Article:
• Log In
  • Sign Up

    • An Essay by J. Paul Duplantis

      Full essay found at:

      As of November 1st, 2019 McMillan Publishing, one of the largest print publishers in the world, placed an 8-week embargo on libraries purchasing more than one copy of new release eBooks limiting an entire branch to loan out one eBook at a time to library patrons. This coupled with the publishing community beginning to limit perpetual access to eBooks and audiobooks, in general, should serve as a warning for what is about to come with the continued siloing and commoditization of information. A new reality favoring publishers and aggregators over creators and consumers closing in not only on the expressions of authors but the reportage of journalists, songs of artists, and the visions of filmmakers.

      As much as I like my Netflix subscription and my son likes his Spotify subscription, I have to wonder what the future will bring when important news stories and creative expressions are fenced-in through subscription models and exclusive content deals priced out of reach of the average wage earner. Is there any doubt the total cost of information consumption will rise as more information providers climb on board the gravy train of the subscription model? Consumer choice limited to which silo to choose rather than which creator of information to choose. The flow of information limited at the expense of the consumer. Sound familiar?

      Photo by Pauline Loroy on Unsplash

    • I added the topic of “business” to this conversation since it makes for an interesting case study. I’ll also call out @Chris to this conversation since I believe he has a deeper understanding of the economics of the publishing world.

      As I understand it, the embargo of only one ebook per library is to increase the waiting time for someone at the bottom of the request list to the point that the someone buys a copy instead.

      It’s an interesting idea, but with any type of unilateral move for an industry there’s always the possibility that the competition won’t follow their lead. Meaning that the competition could see an increase in their library sales by choosing not to embargo.

      Or, if the competition follows suit, library patrons may choose alternatives to reading instead. Meaning a long-term loss of book buying customers.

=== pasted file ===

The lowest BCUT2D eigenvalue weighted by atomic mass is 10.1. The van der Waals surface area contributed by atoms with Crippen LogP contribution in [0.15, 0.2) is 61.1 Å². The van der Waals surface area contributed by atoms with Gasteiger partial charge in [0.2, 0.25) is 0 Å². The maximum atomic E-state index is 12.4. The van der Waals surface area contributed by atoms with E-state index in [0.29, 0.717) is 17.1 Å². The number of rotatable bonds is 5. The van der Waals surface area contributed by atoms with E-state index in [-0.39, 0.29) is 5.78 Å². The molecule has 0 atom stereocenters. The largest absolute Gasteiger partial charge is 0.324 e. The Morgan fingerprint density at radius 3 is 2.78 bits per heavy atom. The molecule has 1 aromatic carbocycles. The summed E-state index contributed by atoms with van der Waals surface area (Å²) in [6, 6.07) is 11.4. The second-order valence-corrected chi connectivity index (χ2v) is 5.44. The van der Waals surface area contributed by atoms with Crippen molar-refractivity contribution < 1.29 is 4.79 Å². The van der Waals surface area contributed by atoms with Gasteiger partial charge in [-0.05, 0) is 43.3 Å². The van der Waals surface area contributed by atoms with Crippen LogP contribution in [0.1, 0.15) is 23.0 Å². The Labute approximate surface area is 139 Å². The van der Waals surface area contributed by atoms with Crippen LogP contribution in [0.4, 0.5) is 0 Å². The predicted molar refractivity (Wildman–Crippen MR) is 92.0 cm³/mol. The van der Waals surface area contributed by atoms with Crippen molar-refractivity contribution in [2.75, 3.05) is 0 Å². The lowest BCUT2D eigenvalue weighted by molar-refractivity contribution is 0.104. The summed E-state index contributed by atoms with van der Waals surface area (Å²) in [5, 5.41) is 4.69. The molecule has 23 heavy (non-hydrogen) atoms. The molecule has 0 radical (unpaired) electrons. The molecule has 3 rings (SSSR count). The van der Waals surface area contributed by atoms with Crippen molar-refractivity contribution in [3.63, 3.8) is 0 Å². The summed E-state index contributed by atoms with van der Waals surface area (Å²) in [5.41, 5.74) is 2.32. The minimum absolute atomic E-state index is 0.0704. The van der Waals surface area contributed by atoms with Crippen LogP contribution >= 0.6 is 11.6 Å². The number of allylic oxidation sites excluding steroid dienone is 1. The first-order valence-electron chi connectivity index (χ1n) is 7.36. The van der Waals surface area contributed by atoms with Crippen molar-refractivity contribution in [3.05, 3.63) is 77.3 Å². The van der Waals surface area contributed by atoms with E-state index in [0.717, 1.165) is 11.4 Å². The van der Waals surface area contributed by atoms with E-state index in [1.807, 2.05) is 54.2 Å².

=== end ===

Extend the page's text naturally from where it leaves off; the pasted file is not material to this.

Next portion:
• Is Macmillian that desparate that they are concerned about losing revenue from e-book access in libraries? Do I have this right?

      Remember the class action lawsuit in 2012 United States v. Apple Inc.? The suit alleged that Apple, plus Hachette, HarperCollins, Macmillan, Penguin and Simon & Schuster, conspired to raise and fix the price for e-books in violation of the Sherman Antitrust Act. Apple had to pay $450 million (that's not that much to them) but I wonder if the other publishers had to kick in anything. Maybe it's changed now, but at the time, e-book sales accounted for a very small portion of their revenues.

      I can't keep up with how these two are intertwined but there was a Macmillan/McGraw-Hill educational brand at one point. After years of copyright infringement litigation by photographers and their agents, in 2018, McGraw-Hill eventually admitted liability for excessive publication of photographs in their textbooks. Their excuse: "[they] apparently did not have any internal controls to regulate the quantity of textbooks that it was publishing containing photographs subject to payment of licensing fees…"

      Hey, I've worked for and with all the big publishers and understand that they are looking towards their bottom line. But are they really thinking about the content creators as their reason for doing anything here?

    • I don't know if it is they are desperate or trying to draw a line in the sand for a future marketplace that will continue to not play by the rules they are comfortable with. What happens when apps start to layover passages of books onto objects that surround us through our AR glasses. They don't have a model that could monetize this scenario so as opposed to building for the future they are building walls to protect their present. Believe me I hope the experience of paper bound books never become irrelevant as it still remains my favorite means of long form reading but it just seems to me publishers are stuck in old top down models that just don't play well anymore. I personally believe innovation in the space could even re-invigorate sales of paper bound books. Might be a topic of a future article the more I think about it.

      And no I do not believe publishers are thinking about the content creators or the consumer just the same as big pharma doesn't think about the doctor or the patient when they are pricing their drugs for consumption. I wrote an article about this recently titled Free Market Parity that I am rewriting to help convey this issue more clearly.

      I did not know about the 2012 lawsuit you mentioned and very grateful you shared this. Always amazed at the depth of the commentary on Cake. Thank you for sharing!!!!